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    As EV Market Grows, So Does Push for Higher Efficiency

    The electric car has no future’-That’s what some said in 1908 when Henry Ford introduced his cheap Model T. Despite his new assembly line manufacturing concept, that single statement rendered electric vehicles (EV) obsolete.

    EVs had been around since the 1830s and by 1900 were 38% of the U.S. market for ‘horseless’ carriages. The market then dwindled to virtually nothing for the larger part of the 20th century.

    The resurgence of the EV market is following a similar but opposite exponential change, with the global passenger car stock at over 10 million in 2020. Despite a pause due to the pandemic, the market is set to rise at a compound annual growth rate of 17.4% in 2021 to close to the $1 trillion mark by 2027.

    Such dramatic growth naturally spawns many approaches to the implementation of the EV solutions in motor, battery, charger and electric drive technologies, with some inevitably destined to fall by the wayside. Some are intentional stopgaps. Hybrid vehicles that have both an internal combustion engine (ICEEV) and electric drive are sure to become eventual historical curiosities when manufacture of reciprocating engines is down to unviable levels. Or, so the newcomers to the markets say, with their heavy investment in battery-only technology.

    Comparing different country approaches, many have no plans for ICE bans and even major economies are setting 100% zero-emission vehicle sales targets decades into the future. (See Figure.)

    Timescale of ICE bans and electrification targets chart

    Figure: Timescale of ICE bans and electrification targets. Source: International Energy Agency

    Market drivers

    Government targets for emissions reduction are driving the EV sales increase along with subsidies for buyers as well as for vehicle and charging infrastructure manufacturing. These benefits offset the still-higher price tag of the EV compared with a gas-powered vehicle. The buyer’s choice will eventually come down to availability, as ICE-only vehicles are no longer offered.

    There are other factors at play. For example, EVs are potentially components of sustainable energy-generation microgrids, with the EV battery providing local and grid storage to help further reduce dependence on utility power generation and associated emissions. Still, drivers are unlikely to use that scenario as a rationale for buying an EV.

    Perhaps a stronger consumer incentive is the aspirational side of owning what has become a mobile data center, with the perceived benefits of extra safety, autonomous driving and continuous communication between vehicles and roadside infrastructure. These features are to an extent available in ICE cars now, but they are bundled into an EV on the back of the already-considerable processing power necessary to get the best efficiency out of the electric drivetrain.

    Of course, the manufacturer must carefully manage the perceived and real dangers of catastrophic failure modes of the electronics and hacking. Manufacturers tout their dual-redundant automotive designs, ensuring there is always backup. By comparison, the first fly-by-wire aircraft had typically three flight control computers in sync. If one disagreed, the other two were taken as correct. The space shuttle had five. Make of that what you will, and design for safety remains a major topic in EV electronics.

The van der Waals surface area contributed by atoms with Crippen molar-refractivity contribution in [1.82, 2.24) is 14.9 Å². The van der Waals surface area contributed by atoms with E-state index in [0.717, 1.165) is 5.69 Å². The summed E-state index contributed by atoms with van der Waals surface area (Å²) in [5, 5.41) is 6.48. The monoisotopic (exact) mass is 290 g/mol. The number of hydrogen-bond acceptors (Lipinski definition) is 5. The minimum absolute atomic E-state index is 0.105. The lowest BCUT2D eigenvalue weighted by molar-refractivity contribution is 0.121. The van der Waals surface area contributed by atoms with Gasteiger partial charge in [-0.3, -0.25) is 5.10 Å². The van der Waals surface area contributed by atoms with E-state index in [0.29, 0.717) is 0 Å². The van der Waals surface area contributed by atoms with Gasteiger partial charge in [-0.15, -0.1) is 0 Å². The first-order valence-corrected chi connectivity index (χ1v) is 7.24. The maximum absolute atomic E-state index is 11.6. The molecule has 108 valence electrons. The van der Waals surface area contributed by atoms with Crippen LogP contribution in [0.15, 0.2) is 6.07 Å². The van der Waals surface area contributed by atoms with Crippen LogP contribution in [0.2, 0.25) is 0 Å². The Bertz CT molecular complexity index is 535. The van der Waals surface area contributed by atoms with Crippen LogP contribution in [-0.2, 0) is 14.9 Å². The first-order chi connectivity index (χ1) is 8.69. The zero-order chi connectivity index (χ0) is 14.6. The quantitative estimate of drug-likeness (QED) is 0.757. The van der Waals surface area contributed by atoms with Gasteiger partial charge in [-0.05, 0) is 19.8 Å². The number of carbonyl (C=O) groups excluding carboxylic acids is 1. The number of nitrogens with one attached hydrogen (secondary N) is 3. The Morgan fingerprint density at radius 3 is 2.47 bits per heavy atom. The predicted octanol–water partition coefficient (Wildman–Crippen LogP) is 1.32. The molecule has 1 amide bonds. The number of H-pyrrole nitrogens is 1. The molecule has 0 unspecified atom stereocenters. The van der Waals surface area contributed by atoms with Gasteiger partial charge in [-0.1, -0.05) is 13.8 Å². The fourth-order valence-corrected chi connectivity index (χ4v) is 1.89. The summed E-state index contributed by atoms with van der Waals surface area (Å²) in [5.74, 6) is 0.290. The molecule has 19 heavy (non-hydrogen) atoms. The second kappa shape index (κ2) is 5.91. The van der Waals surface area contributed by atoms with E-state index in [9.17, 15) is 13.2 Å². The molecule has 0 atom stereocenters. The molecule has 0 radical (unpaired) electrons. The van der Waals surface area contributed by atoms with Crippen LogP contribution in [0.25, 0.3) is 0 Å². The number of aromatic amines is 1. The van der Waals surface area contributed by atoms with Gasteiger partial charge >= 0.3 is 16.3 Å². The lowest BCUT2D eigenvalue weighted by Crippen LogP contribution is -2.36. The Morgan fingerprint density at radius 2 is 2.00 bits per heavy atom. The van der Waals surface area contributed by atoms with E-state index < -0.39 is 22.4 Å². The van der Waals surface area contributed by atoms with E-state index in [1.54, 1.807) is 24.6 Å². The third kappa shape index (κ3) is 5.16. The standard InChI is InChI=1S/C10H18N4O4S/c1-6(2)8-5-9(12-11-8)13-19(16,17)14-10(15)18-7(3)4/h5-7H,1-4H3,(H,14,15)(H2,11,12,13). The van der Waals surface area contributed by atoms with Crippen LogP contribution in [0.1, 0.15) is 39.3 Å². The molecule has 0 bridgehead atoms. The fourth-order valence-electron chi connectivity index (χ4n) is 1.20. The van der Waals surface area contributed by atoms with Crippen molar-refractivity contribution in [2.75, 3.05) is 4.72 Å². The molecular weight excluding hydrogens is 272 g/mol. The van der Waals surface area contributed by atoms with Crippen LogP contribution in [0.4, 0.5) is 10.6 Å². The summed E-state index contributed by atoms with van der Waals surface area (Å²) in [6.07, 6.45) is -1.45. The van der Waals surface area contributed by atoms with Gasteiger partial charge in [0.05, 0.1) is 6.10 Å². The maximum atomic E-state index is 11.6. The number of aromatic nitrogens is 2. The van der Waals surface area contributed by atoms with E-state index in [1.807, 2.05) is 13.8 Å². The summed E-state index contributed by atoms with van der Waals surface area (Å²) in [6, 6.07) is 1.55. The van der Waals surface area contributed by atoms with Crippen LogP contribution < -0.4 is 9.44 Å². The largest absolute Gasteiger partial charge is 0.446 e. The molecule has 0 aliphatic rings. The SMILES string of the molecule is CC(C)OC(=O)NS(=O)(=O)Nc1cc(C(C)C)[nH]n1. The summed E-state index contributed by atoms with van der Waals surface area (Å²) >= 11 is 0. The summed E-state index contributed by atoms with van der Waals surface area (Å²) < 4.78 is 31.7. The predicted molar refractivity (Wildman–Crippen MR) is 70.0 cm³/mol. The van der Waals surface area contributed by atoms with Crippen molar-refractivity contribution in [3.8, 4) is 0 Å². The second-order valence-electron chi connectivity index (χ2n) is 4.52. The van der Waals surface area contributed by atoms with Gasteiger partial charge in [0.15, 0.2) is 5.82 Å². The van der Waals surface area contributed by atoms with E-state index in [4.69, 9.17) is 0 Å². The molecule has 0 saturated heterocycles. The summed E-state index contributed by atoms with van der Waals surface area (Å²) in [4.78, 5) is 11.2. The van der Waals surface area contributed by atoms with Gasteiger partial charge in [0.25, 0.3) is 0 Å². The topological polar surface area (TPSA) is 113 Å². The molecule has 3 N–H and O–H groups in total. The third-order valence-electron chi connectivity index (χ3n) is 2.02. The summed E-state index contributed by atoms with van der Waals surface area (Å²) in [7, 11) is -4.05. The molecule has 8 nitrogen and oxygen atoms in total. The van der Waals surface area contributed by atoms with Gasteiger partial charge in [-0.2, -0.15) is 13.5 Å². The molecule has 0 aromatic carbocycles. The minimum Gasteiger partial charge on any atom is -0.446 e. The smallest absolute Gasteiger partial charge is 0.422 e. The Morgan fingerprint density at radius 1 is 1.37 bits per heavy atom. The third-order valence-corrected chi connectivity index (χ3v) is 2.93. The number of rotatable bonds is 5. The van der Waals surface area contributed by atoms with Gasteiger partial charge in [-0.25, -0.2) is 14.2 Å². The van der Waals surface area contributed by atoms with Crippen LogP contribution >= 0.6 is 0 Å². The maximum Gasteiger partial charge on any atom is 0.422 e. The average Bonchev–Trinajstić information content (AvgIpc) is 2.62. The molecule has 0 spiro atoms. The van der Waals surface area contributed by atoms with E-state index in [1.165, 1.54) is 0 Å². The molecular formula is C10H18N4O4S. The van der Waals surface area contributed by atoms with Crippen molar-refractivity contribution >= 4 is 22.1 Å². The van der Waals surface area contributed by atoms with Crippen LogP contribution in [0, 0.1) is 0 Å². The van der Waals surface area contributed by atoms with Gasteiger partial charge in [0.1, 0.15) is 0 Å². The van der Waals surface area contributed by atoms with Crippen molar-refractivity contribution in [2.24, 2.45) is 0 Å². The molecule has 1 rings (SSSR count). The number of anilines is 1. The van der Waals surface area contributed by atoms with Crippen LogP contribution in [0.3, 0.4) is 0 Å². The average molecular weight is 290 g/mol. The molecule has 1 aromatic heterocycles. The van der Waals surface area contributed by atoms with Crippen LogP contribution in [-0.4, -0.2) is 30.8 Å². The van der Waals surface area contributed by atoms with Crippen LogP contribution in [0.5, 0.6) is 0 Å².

What an EV user thinks about with their sensible hat on is the practicality of getting from point A to B without running out of charge. They might think it’s all about the size of battery and they will probably realize there is a weight trade-off. That simple analysis has underpinned the struggle to make an EV viable since the first one with its DC motor and primary cell was strapped to the back of a cart in 19th century Scotland.

    Power conversion efficiency is key

    While batteries are more energy-dense, cars have gotten heavier. Ancillary loads such as air conditioning, heating and power-assisted everything have also increased substantially. All this adds to the increased expectation of on-road performance to a level where pseudo-superlatives run out – what comes after “insane?” This has curiously resulted in EVs that over several years improved dramatically in battery and drive technology but still only reach a few hundred miles range, even less with the family, the dog and their accessories.

    A focus for automotive engineers is to extend battery life by minimizing drive inverter and motor losses and to return energy to the battery while braking or coasting. It’s also a virtuous circle to an extent; lower loss means lighter heatsinks and less traction demand on the battery. If losses are lower, currents are lower, and cables and connectors also get smaller and lighter. Hardware and energy costs can reduce, too, if you consider the larger payback rather than at the component level.

    Efficiency also enables faster charging

    When the car is safely connected to utility AC or DC power, range anxiety might subside, but stress levels rise again as time ticks by.

    Efficiency and speed of the charging process are therefore also important. The power electronics in the EV drive, on-board charger and the roadside or home charger are comparable. They all convert AC/DC or vice versa with some DC/DC thrown in, using switched-mode power supplies. The semiconductor switch is key. Its losses when on and during switching transitions dominate the whole power conversion process.

    Engineers have choices in the topology of power conversion stages, power bus voltage levels and semiconductor switch technology, with consequent trade-offs.